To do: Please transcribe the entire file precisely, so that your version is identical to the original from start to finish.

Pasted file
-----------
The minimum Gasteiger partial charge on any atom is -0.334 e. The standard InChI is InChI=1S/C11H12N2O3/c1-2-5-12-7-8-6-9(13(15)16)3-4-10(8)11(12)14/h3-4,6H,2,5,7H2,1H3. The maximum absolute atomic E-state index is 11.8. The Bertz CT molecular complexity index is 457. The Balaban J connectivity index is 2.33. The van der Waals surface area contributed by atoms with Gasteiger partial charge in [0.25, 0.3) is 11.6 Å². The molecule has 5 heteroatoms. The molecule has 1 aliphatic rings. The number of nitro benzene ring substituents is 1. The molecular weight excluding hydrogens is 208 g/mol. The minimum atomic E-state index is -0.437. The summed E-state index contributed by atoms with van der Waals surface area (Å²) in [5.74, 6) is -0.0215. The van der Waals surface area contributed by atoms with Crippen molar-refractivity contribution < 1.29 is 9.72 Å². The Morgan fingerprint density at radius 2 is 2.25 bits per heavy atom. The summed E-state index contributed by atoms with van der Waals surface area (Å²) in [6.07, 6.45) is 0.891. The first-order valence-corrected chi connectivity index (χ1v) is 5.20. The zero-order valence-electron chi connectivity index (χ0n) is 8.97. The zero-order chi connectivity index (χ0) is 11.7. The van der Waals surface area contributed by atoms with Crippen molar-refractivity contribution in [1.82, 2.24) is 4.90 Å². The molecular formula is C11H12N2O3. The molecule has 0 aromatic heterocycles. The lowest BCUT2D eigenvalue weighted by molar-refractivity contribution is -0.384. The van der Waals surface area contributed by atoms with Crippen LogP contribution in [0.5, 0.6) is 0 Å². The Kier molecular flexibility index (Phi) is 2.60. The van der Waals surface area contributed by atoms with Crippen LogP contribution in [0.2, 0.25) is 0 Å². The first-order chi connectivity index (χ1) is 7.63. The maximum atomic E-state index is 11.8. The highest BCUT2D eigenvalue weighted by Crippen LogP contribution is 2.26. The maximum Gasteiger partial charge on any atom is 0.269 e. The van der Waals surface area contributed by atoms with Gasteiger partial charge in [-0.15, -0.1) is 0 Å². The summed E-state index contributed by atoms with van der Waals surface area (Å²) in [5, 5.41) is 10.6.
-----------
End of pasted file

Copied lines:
The minimum Gasteiger partial charge on any atom is -0.334 e. The standard InChI is InChI=1S/C11H12N2O3/c1-2-5-12-7-8-6-9(13(15)16)3-4-10(8)11(12)14/h3-4,6H,2,5,7H2,1H3. The maximum absolute atomic E-state index is 11.8. The Bertz CT molecular complexity index is 457. The Balaban J connectivity index is 2.33. The van der Waals surface area contributed by atoms with Gasteiger partial charge in [0.25, 0.3) is 11.6 Å². The molecule has 5 heteroatoms. The molecule has 1 aliphatic rings. The number of nitro benzene ring substituents is 1. The molecular weight excluding hydrogens is 208 g/mol. The minimum atomic E-state index is -0.437. The summed E-state index contributed by atoms with van der Waals surface area (Å²) in [5.74, 6) is -0.0215. The van der Waals surface area contributed by atoms with Crippen molar-refractivity contribution < 1.29 is 9.72 Å². The Morgan fingerprint density at radius 2 is 2.25 bits per heavy atom. The summed E-state index contributed by atoms with van der Waals surface area (Å²) in [6.07, 6.45) is 0.891. The first-order valence-corrected chi connectivity index (χ1v) is 5.20. The zero-order valence-electron chi connectivity index (χ0n) is 8.97. The zero-order chi connectivity index (χ0) is 11.7. The van der Waals surface area contributed by atoms with Crippen molar-refractivity contribution in [1.82, 2.24) is 4.90 Å². The molecular formula is C11H12N2O3. The molecule has 0 aromatic heterocycles. The lowest BCUT2D eigenvalue weighted by molar-refractivity contribution is -0.384. The van der Waals surface area contributed by atoms with Crippen LogP contribution in [0.5, 0.6) is 0 Å². The Kier molecular flexibility index (Phi) is 2.60. The van der Waals surface area contributed by atoms with Crippen LogP contribution in [0.2, 0.25) is 0 Å². The first-order chi connectivity index (χ1) is 7.63. The maximum atomic E-state index is 11.8. The highest BCUT2D eigenvalue weighted by Crippen LogP contribution is 2.26. The maximum Gasteiger partial charge on any atom is 0.269 e. The van der Waals surface area contributed by atoms with Gasteiger partial charge in [-0.15, -0.1) is 0 Å². The summed E-state index contributed by atoms with van der Waals surface area (Å²) in [5, 5.41) is 10.6.